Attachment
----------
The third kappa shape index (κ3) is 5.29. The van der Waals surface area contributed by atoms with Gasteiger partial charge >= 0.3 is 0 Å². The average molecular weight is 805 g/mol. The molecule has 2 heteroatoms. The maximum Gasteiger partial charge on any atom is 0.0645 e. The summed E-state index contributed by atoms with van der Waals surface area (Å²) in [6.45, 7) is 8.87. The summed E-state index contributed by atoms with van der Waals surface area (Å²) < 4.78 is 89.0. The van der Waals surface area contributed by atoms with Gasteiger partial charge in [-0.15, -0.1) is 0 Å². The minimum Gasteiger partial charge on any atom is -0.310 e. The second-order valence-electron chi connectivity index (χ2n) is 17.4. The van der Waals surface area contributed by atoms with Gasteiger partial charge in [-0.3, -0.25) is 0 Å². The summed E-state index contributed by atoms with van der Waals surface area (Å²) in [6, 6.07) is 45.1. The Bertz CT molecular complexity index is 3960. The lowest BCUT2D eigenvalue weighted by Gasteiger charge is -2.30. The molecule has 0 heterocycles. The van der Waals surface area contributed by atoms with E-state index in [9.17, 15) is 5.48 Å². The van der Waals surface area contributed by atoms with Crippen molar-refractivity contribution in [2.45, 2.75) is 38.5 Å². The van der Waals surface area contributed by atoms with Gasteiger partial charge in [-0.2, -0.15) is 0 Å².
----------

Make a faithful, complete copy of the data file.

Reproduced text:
The third kappa shape index (κ3) is 5.29. The van der Waals surface area contributed by atoms with Gasteiger partial charge >= 0.3 is 0 Å². The average molecular weight is 805 g/mol. The molecule has 2 heteroatoms. The maximum Gasteiger partial charge on any atom is 0.0645 e. The summed E-state index contributed by atoms with van der Waals surface area (Å²) in [6.45, 7) is 8.87. The summed E-state index contributed by atoms with van der Waals surface area (Å²) < 4.78 is 89.0. The van der Waals surface area contributed by atoms with Gasteiger partial charge in [-0.15, -0.1) is 0 Å². The minimum Gasteiger partial charge on any atom is -0.310 e. The second-order valence-electron chi connectivity index (χ2n) is 17.4. The van der Waals surface area contributed by atoms with Gasteiger partial charge in [-0.3, -0.25) is 0 Å². The summed E-state index contributed by atoms with van der Waals surface area (Å²) in [6, 6.07) is 45.1. The Bertz CT molecular complexity index is 3960. The lowest BCUT2D eigenvalue weighted by Gasteiger charge is -2.30. The molecule has 0 heterocycles. The van der Waals surface area contributed by atoms with E-state index in [9.17, 15) is 5.48 Å². The van der Waals surface area contributed by atoms with Crippen molar-refractivity contribution in [2.45, 2.75) is 38.5 Å². The van der Waals surface area contributed by atoms with Gasteiger partial charge in [-0.2, -0.15) is 0 Å².